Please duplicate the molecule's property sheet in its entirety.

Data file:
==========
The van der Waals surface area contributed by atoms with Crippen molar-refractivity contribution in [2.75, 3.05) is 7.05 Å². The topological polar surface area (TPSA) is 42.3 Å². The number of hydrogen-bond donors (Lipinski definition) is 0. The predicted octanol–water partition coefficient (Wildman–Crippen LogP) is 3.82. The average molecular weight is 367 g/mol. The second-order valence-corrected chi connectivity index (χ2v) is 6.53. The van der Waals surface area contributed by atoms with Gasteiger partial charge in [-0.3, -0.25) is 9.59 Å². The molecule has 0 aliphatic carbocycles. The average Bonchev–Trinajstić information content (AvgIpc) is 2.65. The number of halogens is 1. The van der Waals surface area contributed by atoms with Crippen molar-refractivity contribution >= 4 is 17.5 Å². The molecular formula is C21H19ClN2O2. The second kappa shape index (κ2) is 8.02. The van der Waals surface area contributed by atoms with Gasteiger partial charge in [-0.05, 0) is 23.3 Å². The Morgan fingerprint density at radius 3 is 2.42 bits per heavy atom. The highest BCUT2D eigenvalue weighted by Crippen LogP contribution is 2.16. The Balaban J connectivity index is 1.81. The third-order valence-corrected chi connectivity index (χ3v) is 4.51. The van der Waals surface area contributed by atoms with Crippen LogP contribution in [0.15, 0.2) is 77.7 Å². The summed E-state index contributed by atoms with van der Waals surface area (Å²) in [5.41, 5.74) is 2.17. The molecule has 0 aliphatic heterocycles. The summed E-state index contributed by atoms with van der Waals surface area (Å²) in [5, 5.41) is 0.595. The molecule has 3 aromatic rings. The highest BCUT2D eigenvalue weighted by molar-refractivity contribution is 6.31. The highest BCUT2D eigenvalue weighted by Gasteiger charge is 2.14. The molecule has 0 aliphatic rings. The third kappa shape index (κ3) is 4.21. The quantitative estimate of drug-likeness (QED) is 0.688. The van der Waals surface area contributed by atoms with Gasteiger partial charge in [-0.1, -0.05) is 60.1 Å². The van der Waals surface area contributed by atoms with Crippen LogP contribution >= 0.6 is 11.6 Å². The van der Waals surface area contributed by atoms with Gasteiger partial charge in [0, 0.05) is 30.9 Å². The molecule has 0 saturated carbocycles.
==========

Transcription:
The van der Waals surface area contributed by atoms with Crippen molar-refractivity contribution in [2.75, 3.05) is 7.05 Å². The topological polar surface area (TPSA) is 42.3 Å². The number of hydrogen-bond donors (Lipinski definition) is 0. The predicted octanol–water partition coefficient (Wildman–Crippen LogP) is 3.82. The average molecular weight is 367 g/mol. The second-order valence-corrected chi connectivity index (χ2v) is 6.53. The van der Waals surface area contributed by atoms with Gasteiger partial charge in [-0.3, -0.25) is 9.59 Å². The molecule has 0 aliphatic carbocycles. The average Bonchev–Trinajstić information content (AvgIpc) is 2.65. The number of halogens is 1. The van der Waals surface area contributed by atoms with Crippen molar-refractivity contribution >= 4 is 17.5 Å². The molecular formula is C21H19ClN2O2. The second kappa shape index (κ2) is 8.02. The van der Waals surface area contributed by atoms with Gasteiger partial charge in [-0.05, 0) is 23.3 Å². The Morgan fingerprint density at radius 3 is 2.42 bits per heavy atom. The highest BCUT2D eigenvalue weighted by Crippen LogP contribution is 2.16. The Balaban J connectivity index is 1.81. The third-order valence-corrected chi connectivity index (χ3v) is 4.51. The van der Waals surface area contributed by atoms with Crippen LogP contribution in [0.15, 0.2) is 77.7 Å². The summed E-state index contributed by atoms with van der Waals surface area (Å²) in [5.41, 5.74) is 2.17. The molecule has 0 aliphatic heterocycles. The summed E-state index contributed by atoms with van der Waals surface area (Å²) in [5, 5.41) is 0.595. The molecule has 3 aromatic rings. The highest BCUT2D eigenvalue weighted by molar-refractivity contribution is 6.31. The highest BCUT2D eigenvalue weighted by Gasteiger charge is 2.14. The molecule has 0 aliphatic rings. The third kappa shape index (κ3) is 4.21. The quantitative estimate of drug-likeness (QED) is 0.688. The van der Waals surface area contributed by atoms with Gasteiger partial charge in [-0.1, -0.05) is 60.1 Å². The van der Waals surface area contributed by atoms with Crippen LogP contribution >= 0.6 is 11.6 Å². The van der Waals surface area contributed by atoms with Gasteiger partial charge in [0, 0.05) is 30.9 Å². The molecule has 0 saturated carbocycles.